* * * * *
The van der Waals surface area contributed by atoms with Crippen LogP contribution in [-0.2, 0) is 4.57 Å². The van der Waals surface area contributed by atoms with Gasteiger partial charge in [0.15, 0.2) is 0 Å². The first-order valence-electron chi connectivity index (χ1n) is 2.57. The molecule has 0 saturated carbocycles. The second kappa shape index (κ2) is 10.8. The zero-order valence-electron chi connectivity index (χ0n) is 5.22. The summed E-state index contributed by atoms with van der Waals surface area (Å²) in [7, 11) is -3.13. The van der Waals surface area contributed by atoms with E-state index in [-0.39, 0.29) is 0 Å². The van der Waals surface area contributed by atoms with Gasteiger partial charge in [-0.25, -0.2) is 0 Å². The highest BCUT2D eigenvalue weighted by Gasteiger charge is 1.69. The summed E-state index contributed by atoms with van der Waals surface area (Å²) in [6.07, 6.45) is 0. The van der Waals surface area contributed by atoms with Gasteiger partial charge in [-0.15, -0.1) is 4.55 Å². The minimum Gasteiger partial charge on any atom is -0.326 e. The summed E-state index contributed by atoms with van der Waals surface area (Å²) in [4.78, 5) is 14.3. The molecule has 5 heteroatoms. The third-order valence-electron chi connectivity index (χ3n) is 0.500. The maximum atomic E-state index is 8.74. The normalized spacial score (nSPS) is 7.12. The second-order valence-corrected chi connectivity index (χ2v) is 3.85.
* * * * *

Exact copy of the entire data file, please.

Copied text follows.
The van der Waals surface area contributed by atoms with Crippen LogP contribution in [-0.2, 0) is 4.57 Å². The van der Waals surface area contributed by atoms with Gasteiger partial charge in [0.15, 0.2) is 0 Å². The first-order valence-electron chi connectivity index (χ1n) is 2.57. The molecule has 0 saturated carbocycles. The second kappa shape index (κ2) is 10.8. The zero-order valence-electron chi connectivity index (χ0n) is 5.22. The summed E-state index contributed by atoms with van der Waals surface area (Å²) in [7, 11) is -3.13. The van der Waals surface area contributed by atoms with E-state index in [-0.39, 0.29) is 0 Å². The van der Waals surface area contributed by atoms with Gasteiger partial charge in [-0.25, -0.2) is 0 Å². The highest BCUT2D eigenvalue weighted by Gasteiger charge is 1.69. The summed E-state index contributed by atoms with van der Waals surface area (Å²) in [6.07, 6.45) is 0. The van der Waals surface area contributed by atoms with Gasteiger partial charge in [-0.15, -0.1) is 4.55 Å². The minimum Gasteiger partial charge on any atom is -0.326 e. The summed E-state index contributed by atoms with van der Waals surface area (Å²) in [4.78, 5) is 14.3. The molecule has 5 heteroatoms. The third-order valence-electron chi connectivity index (χ3n) is 0.500. The maximum atomic E-state index is 8.74. The normalized spacial score (nSPS) is 7.12. The second-order valence-corrected chi connectivity index (χ2v) is 3.85.